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EditorialFighting the drug threat

Fighting the drug threat


In order to lessen the negative consequences of the drug problem on the region, the government and civic society in and must make a concerted, long-term effort. It's a complicated problem with major regional ramifications for social, economic, and security. Jammu and Kashmir is bordered by Afghanistan and Pakistan, two nations well-known for being significant manufacturers of illicit substances, such as heroin and opium. The Union Territory is more vulnerable to the entry of illegal narcotics due to its close proximity to these areas.

In addition, high unemployment rates encourage young people to turn to drug use and trafficking as a way to get money or get away from their financial difficulties. In addition, a protracted conflict has hampered the area and made conditions favourable for drug trafficking.  In order to combat the drug problem in Jammu and Kashmir, multiple stakeholders must be included in a multifaceted strategy. It is essential to bolster border security in order to stop the smuggling of drugs from nearby nations. Enhanced collaboration and intelligence exchange with global allies might be necessary for this. To inform the public—especially the youth—about the risks associated with drug consumption and addiction, the government and civil society must organise extensive awareness campaigns.

The most crucial thing to realise, though, is that drug trafficking cannot exist without the involvement of some law-enforcing institutions that are part of this network. Local newspapers regularly feature police remarks about the apprehension of drug traffickers or the confiscation of drugs; nonetheless, reports indicate that the population of drug addicts appears to be increasing daily. This raises a lot of questions. Only after considering these and numerous other issues will the administration be able to put an end to the threat. What are the gaps in the system? What is the police missing? Who are the weak links? Enhancing law enforcement agencies' ability and moral character is essential for preventing drug trafficking.  This covers tools, training, and stringent anti-corruption protocols. In order to combat the drug problem, community involvement is crucial. Promoting community engagement in confronting the problem, such as through community-based programmes and support groups, can help prevent and treat drug addiction. Furthermore, religious leaders' involvement is essential for improved outcomes. The apolitical Imams who conduct Friday prayers without any political objective are the ones fostering hate between various sects, not the other way around. It is imperative that these Imams incorporate into their Friday sermons a message about the perils associated with drug misuse and trafficking. People pay attention to them and their word is taken seriously.  The drug epidemic and drug menace are two serious problems that afflict communities all over the . It is a growing issue that has detrimental effects on people individually, in families, and in communities. The widespread abuse of both legal and illicit narcotics, which can result in a variety of social, psychological, and physical issues, is referred to as the “drug menace.”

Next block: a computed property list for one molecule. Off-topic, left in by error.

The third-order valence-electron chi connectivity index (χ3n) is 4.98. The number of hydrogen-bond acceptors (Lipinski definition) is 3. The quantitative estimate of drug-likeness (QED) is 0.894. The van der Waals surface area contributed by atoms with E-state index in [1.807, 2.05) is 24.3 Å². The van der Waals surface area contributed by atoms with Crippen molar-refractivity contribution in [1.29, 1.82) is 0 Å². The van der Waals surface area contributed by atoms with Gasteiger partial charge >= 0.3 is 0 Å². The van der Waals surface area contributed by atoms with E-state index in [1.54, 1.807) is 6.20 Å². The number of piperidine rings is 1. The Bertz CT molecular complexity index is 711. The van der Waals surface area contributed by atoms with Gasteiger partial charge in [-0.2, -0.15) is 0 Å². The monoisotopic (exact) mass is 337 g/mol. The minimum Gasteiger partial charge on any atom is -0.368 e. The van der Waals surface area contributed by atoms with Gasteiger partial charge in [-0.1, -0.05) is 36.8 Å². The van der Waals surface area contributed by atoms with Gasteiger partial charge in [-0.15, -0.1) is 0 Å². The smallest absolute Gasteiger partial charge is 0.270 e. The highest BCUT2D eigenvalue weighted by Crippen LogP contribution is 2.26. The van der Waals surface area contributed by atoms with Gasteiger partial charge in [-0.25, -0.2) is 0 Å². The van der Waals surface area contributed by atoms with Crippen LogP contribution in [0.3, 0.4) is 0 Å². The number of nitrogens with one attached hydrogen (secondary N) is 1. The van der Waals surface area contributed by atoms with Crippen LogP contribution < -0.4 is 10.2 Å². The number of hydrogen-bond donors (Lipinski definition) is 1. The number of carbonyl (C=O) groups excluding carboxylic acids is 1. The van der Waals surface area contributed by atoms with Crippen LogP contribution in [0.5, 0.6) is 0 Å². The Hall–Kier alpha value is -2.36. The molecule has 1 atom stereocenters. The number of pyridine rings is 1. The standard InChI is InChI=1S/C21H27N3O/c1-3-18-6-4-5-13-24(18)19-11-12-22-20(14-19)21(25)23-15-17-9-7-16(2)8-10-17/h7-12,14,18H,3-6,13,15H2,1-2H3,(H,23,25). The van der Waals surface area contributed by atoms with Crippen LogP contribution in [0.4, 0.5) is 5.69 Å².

In addition to providing healthy alternatives to drug use, and awareness campaigns targeting families, communities, and schools can help prevent drug abuse by educating people about the risks associated with drug use. Access to reasonably priced, high-quality addiction treatment and rehabilitation services is essential for helping people overcome their addiction.

The Northlines is an independent source on the Web for news, facts and figures relating to Jammu, Kashmir and Ladakh and its neighbourhood.

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